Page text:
Pastor Rich Knight
Central Congregational Church
January 10, 2021
I think I’ve told you before about the annual meeting of the Russian Orthodox Church, held in 1917. The big issue at that meeting was the liturgical color for Advent – should it be purple or blue? The Kingdom of God doesn’t exactly rise & fall with this decision. But what else was going on in Russian in 1917? The Bolshevik Revolution.
As people of faith, we can’t ignore the events and issues of our day. We have to talk about them and try to view them through the lens of scripture, faith, and discipleship. If our faith doesn’t have anything to say about the big issues of our day, one might ask, what good is it?
And so I offer you this morning a message entitled, What I Think Jesus might say about Wednesday’s Assault on the Capitol.
I would highlight words, “think” and “might.” What I think he might say. I have no direct revelation on this, but I will base my remarks on words he actually did say. My words on this subject are not authoritative . . . but his are.
What I Think Jesus Might Say about Wednesday’s Assault on the Capitol.
I think he might start with this . . .
- “I am the way, the truth and the life. Come, follow me.”
“Don’t pledge your ultimate allegiance to anyone but me. I am the Lord, and no one else. I am your Savior and no one else.”
This was drilled into us in seminary. Don’t allow any one political party, any one movement, or any one person to coop your faith and your life. The Kingdom of God is too big, too expansive for that!
That crowd – or at least the aggressive and violent members of it believed that Donald Trump is the Savior. Wednesday’s event was called, “The March to Save America.” Who’s going to “save America?” The Savior, Donald Trump – and he deserves blind obedience and fanatical devotion, and whatever it takes to achieve his ends, even if it means desecrating the most important symbol of democracy on this planet!
I’m not saying that every Trump supporter views him as the Savior, but many who were there on Wednesday sure did. I’m sure you heard some of the interviews that I did, with people on their way to the Capitol Building. They were saying things like, “Donald Trump’s not done. He’s got a plan. Something big’s gonna happen today. He’s got more up his sleeve.” They believed there were ushering in the Second Coming . . I mean, a second term.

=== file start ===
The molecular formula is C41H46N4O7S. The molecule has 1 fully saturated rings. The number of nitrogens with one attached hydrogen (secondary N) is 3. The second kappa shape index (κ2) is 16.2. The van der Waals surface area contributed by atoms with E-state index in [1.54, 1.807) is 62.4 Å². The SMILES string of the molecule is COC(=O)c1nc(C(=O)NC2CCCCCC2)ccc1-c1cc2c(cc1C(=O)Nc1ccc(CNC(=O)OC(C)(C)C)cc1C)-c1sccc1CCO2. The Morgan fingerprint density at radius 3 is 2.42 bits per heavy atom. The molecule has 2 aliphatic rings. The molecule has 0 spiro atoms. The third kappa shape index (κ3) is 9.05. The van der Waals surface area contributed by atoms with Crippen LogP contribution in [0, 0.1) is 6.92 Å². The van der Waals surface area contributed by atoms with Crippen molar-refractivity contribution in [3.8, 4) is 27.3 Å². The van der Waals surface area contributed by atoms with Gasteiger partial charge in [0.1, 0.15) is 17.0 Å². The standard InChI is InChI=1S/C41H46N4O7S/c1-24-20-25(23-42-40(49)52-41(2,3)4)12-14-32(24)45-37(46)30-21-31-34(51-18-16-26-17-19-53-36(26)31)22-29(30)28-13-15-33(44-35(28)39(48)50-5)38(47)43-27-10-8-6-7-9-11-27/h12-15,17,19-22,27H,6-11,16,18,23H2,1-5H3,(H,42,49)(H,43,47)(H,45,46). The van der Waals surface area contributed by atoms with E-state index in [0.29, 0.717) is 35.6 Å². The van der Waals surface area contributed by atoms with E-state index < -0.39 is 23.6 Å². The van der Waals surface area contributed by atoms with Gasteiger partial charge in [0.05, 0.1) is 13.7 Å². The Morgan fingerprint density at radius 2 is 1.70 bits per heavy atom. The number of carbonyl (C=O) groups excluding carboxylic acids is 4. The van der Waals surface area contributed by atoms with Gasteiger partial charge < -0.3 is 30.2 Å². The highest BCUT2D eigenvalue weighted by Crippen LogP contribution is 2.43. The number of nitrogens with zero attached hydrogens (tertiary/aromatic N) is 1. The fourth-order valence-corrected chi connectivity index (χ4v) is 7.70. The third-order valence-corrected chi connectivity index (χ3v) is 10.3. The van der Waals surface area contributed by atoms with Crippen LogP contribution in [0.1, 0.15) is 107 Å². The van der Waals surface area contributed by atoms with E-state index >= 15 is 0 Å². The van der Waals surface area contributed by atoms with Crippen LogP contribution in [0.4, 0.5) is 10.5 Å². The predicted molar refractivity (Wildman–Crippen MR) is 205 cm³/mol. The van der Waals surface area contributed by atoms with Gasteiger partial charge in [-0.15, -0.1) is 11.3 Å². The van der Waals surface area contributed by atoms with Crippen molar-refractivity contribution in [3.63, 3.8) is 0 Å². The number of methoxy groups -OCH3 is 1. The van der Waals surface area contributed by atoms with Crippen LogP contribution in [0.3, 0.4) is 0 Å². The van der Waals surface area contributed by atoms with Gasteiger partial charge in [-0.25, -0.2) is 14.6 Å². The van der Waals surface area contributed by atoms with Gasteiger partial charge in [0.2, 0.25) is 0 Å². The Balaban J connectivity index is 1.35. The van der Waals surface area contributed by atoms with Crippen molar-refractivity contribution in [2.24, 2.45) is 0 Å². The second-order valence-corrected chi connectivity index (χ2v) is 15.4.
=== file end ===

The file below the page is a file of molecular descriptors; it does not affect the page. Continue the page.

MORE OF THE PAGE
But Jesus Christ is our Savior! He is the Way, the Truth and the Life, and not any one human being!
The earliest Christians were persecuted because they refused to say, “Caesar is Lord.” They refused to say that because it meant giving one’s ultimate allegiance to Caesar. The earlies creed of the Christianity was, “Jesus is Lord.” He is our Savior and deserves our ultimate allegiance – and no one else.
Secondly . . .
- I think Jesus would quote a verse from his Bible, what we call the Old Testament. I think he might quote,
Proverbs 12:1 – Whoever loves instruction loves knowledge; but he who hates correction is stupid. (I double-checked – most translations use the word “stupid.”)
Wise people know that they don’t know it all, and they seek out others’ opinion, feedback, advice, and correction. And the more responsibility a person has, the more they need the counsel of others.
Imagine if President Trump had shared the idea of that rally and that march with folks who would challenge him.
“Mr. President, are you sure you want to excite the crowd and tell them, “to show strength,” “fight like hell,” and “never give up” – and then send them to the steps of the Capitol?
“Are you sure you want to cause a scene (at best) on the day that Congress is doing a duty prescribed by the Constitution to be done on that very day, January 6? You took an oath to protect and defend the constitution, Mr. President. Remember?”